White Sox: All-time major award winners

Phil Watson
Dick Allen of the Chicago White Sox. (Photo by Ron Vesely/Getty Images)
Dick Allen of the Chicago White Sox. (Photo by Ron Vesely/Getty Images) /
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LaMarr Hoyt of the Chicago White Sox. (Photo by Owen C. Shaw/Getty Images) /

1983: LaMarr Hoyt, American League Cy Young Award

The Chicago White Sox had been building toward the 1983 season for awhile. The club breached the .500 mark in the strike-shortened 1981 season and improved to 87 wins and a third-place finish in the AL West in 1982.

In 1983, it all came together, with right-hander LaMarr Hoyt playing a big role in that. Hoyt was one of two 20-game winners on the staff as Chicago rolled to 99 wins and their first-ever division title. Richard Dotson went 22-7 in 35 starts, but it was Hoyt who stole the headlines.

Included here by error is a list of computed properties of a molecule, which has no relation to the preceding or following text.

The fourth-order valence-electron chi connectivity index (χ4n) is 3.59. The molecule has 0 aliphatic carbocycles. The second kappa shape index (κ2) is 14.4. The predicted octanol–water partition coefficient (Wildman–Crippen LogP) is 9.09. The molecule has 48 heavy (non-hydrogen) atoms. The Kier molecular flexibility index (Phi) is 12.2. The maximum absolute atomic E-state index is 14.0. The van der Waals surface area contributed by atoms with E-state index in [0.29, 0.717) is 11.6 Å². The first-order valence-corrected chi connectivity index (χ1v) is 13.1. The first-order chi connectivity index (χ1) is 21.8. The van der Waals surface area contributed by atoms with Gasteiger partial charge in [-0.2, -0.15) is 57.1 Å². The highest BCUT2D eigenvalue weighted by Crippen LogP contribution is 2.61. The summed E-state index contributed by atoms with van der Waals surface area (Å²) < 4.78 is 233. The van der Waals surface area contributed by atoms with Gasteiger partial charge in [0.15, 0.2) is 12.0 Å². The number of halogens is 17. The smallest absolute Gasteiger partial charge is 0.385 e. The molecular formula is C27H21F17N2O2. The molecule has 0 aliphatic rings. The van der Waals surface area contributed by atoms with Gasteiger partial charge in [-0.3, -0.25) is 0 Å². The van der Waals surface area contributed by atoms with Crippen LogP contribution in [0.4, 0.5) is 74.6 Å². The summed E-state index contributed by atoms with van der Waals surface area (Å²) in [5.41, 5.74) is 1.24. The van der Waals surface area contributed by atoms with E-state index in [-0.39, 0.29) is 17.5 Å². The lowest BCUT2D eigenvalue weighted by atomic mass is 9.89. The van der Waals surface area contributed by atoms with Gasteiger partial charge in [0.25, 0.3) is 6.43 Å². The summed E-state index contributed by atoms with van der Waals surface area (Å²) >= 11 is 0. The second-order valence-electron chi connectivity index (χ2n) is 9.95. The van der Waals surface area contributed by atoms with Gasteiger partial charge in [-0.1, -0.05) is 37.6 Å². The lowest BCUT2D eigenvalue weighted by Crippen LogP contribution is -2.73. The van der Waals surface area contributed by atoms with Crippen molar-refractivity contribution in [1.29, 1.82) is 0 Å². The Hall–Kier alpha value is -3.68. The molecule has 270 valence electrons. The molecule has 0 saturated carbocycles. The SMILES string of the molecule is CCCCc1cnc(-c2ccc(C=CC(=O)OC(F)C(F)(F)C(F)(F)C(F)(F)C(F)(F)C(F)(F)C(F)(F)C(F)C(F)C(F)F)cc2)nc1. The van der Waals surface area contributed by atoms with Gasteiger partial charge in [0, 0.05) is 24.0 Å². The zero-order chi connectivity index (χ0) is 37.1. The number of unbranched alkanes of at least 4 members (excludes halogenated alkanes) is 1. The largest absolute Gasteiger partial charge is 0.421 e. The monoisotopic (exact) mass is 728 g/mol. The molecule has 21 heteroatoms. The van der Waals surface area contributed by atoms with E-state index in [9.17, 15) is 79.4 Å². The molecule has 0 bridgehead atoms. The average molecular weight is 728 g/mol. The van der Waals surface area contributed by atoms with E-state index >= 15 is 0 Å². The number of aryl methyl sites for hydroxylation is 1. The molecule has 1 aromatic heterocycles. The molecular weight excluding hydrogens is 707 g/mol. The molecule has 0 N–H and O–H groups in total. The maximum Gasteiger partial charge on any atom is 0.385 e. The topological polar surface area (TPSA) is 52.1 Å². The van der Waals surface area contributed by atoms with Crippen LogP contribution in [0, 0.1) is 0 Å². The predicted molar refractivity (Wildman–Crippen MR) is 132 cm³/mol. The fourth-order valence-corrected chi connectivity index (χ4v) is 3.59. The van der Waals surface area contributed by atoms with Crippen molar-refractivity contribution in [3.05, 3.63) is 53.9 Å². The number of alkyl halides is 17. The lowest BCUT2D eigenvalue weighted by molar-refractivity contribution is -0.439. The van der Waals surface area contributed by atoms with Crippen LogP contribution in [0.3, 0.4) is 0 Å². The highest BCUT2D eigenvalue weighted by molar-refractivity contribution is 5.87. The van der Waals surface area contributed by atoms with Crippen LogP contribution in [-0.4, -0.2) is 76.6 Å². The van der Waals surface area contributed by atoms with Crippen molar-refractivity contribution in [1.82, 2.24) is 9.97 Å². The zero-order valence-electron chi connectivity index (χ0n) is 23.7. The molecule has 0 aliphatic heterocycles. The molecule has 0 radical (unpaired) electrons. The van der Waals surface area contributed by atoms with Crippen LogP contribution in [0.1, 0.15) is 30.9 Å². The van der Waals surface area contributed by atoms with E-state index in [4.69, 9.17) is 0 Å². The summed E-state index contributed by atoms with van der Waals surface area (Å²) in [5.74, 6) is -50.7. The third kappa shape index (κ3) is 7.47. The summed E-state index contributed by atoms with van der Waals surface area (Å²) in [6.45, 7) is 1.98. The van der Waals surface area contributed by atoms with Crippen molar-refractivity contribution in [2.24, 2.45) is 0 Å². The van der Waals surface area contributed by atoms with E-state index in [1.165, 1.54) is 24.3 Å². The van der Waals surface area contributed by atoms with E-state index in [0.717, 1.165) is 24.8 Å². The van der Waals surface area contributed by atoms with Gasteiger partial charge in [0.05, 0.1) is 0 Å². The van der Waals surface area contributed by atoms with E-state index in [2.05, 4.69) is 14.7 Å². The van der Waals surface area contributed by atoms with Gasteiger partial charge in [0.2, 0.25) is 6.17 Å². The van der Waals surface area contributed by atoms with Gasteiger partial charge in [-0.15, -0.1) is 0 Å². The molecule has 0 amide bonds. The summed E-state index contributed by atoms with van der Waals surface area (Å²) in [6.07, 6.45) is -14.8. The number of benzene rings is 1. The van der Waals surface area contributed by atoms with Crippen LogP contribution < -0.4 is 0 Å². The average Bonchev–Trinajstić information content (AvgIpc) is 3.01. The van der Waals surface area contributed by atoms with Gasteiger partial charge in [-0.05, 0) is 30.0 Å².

In 36 starts, Hoyt was 24-10 with a 3.66 ERA and 1.024 WHIP, walking just 31 and fanning 148 in 260.2 innings. He did give up 27 home runs, but led the league in wins, WHIP and walks per nine innings (1.1). It was the second straight season Hoyt had led the AL in victories after picking up 19 in his first full season in the rotation.

Despite his gaudy record, however, Hoyt was not an All-Star in 1983. Despite the team’s record, the White Sox had just one player on the roster for the annual classic, which was played at Comiskey Park in Chicago for the first time since 1950.

Hoyt did his part in the ALCS, scattering five hits and escaping a bit of a jam in the bottom of the ninth to pick up the 2-1 complete game victory. As was typical for Hoyt, he wasn’t overpowering — striking out just four — but he didn’t walk anyone to get the White Sox off to a 1-0 lead in the series.

But the Baltimore Orioles came back to win the next three games before Hoyt got another start.

After losing 18 games to lead the AL in 1984, Hoyt was traded to the San Diego Padres in the offseason. Unfortunately that wasn’t Hoyt’s only losing battle. After earning his only All-Star bid in 1985, Hoyt was arrested on drug charges three times in 1986 and a fourth time in December 1987, which essentially got him black-listed by MLB.

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